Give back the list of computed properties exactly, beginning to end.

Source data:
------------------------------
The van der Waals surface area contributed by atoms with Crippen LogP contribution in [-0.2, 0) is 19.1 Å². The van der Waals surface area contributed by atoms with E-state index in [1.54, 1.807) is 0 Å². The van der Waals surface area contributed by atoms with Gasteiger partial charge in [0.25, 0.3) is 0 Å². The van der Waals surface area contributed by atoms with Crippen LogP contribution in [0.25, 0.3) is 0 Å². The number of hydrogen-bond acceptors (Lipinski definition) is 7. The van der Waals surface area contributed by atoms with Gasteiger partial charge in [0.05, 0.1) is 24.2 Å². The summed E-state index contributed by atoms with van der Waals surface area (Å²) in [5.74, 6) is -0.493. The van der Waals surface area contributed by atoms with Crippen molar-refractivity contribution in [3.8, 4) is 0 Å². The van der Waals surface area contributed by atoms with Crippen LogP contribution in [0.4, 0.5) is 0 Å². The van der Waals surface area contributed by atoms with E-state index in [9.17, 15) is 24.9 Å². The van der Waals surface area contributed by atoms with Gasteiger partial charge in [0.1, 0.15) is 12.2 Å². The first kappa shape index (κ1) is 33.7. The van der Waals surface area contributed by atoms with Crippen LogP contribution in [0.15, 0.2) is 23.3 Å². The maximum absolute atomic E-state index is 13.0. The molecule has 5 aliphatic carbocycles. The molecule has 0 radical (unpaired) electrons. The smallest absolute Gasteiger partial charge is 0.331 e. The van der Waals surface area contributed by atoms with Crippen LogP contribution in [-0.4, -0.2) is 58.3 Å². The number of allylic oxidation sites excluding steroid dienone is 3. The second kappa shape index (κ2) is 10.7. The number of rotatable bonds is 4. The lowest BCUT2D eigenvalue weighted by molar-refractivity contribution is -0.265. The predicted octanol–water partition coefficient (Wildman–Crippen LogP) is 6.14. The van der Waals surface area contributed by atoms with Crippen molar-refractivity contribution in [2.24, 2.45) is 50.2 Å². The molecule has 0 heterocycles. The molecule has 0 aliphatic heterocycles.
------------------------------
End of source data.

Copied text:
The van der Waals surface area contributed by atoms with Crippen LogP contribution in [-0.2, 0) is 19.1 Å². The van der Waals surface area contributed by atoms with E-state index in [1.54, 1.807) is 0 Å². The van der Waals surface area contributed by atoms with Gasteiger partial charge in [0.25, 0.3) is 0 Å². The van der Waals surface area contributed by atoms with Crippen LogP contribution in [0.25, 0.3) is 0 Å². The number of hydrogen-bond acceptors (Lipinski definition) is 7. The van der Waals surface area contributed by atoms with Gasteiger partial charge in [0.05, 0.1) is 24.2 Å². The summed E-state index contributed by atoms with van der Waals surface area (Å²) in [5.74, 6) is -0.493. The van der Waals surface area contributed by atoms with Crippen molar-refractivity contribution in [3.8, 4) is 0 Å². The van der Waals surface area contributed by atoms with Crippen LogP contribution in [0.4, 0.5) is 0 Å². The van der Waals surface area contributed by atoms with E-state index in [9.17, 15) is 24.9 Å². The van der Waals surface area contributed by atoms with Gasteiger partial charge in [0.1, 0.15) is 12.2 Å². The first kappa shape index (κ1) is 33.7. The van der Waals surface area contributed by atoms with Crippen LogP contribution in [0.15, 0.2) is 23.3 Å². The maximum absolute atomic E-state index is 13.0. The molecule has 5 aliphatic carbocycles. The molecule has 0 radical (unpaired) electrons. The smallest absolute Gasteiger partial charge is 0.331 e. The van der Waals surface area contributed by atoms with Crippen LogP contribution in [-0.4, -0.2) is 58.3 Å². The number of allylic oxidation sites excluding steroid dienone is 3. The second kappa shape index (κ2) is 10.7. The number of rotatable bonds is 4. The lowest BCUT2D eigenvalue weighted by molar-refractivity contribution is -0.265. The predicted octanol–water partition coefficient (Wildman–Crippen LogP) is 6.14. The van der Waals surface area contributed by atoms with Crippen molar-refractivity contribution in [2.24, 2.45) is 50.2 Å². The molecule has 0 heterocycles. The molecule has 0 aliphatic heterocycles.